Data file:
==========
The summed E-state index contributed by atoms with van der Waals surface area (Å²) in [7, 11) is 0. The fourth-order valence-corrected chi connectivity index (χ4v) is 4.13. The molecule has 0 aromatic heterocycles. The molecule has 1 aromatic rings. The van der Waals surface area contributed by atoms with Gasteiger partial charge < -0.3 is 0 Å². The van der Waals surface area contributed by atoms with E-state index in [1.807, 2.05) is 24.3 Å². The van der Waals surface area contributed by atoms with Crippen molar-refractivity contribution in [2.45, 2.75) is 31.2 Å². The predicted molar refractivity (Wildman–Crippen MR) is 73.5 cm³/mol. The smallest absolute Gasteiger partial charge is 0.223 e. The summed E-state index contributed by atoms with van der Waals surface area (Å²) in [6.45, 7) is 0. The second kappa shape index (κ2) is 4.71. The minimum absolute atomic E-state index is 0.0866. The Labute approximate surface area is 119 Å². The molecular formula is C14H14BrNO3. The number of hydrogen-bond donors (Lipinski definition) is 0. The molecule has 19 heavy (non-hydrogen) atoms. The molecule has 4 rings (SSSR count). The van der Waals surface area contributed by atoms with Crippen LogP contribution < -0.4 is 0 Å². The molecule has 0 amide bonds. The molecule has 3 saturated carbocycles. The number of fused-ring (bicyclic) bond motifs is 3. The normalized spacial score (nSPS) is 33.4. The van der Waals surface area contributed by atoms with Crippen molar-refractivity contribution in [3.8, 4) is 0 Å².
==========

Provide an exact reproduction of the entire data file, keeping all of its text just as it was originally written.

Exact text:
The summed E-state index contributed by atoms with van der Waals surface area (Å²) in [7, 11) is 0. The fourth-order valence-corrected chi connectivity index (χ4v) is 4.13. The molecule has 0 aromatic heterocycles. The molecule has 1 aromatic rings. The van der Waals surface area contributed by atoms with Gasteiger partial charge < -0.3 is 0 Å². The van der Waals surface area contributed by atoms with E-state index in [1.807, 2.05) is 24.3 Å². The van der Waals surface area contributed by atoms with Crippen molar-refractivity contribution in [2.45, 2.75) is 31.2 Å². The predicted molar refractivity (Wildman–Crippen MR) is 73.5 cm³/mol. The smallest absolute Gasteiger partial charge is 0.223 e. The summed E-state index contributed by atoms with van der Waals surface area (Å²) in [6.45, 7) is 0. The second kappa shape index (κ2) is 4.71. The minimum absolute atomic E-state index is 0.0866. The Labute approximate surface area is 119 Å². The molecular formula is C14H14BrNO3. The number of hydrogen-bond donors (Lipinski definition) is 0. The molecule has 19 heavy (non-hydrogen) atoms. The molecule has 4 rings (SSSR count). The van der Waals surface area contributed by atoms with Crippen LogP contribution < -0.4 is 0 Å². The molecule has 0 amide bonds. The molecule has 3 saturated carbocycles. The number of fused-ring (bicyclic) bond motifs is 3. The normalized spacial score (nSPS) is 33.4. The van der Waals surface area contributed by atoms with Crippen molar-refractivity contribution in [3.8, 4) is 0 Å².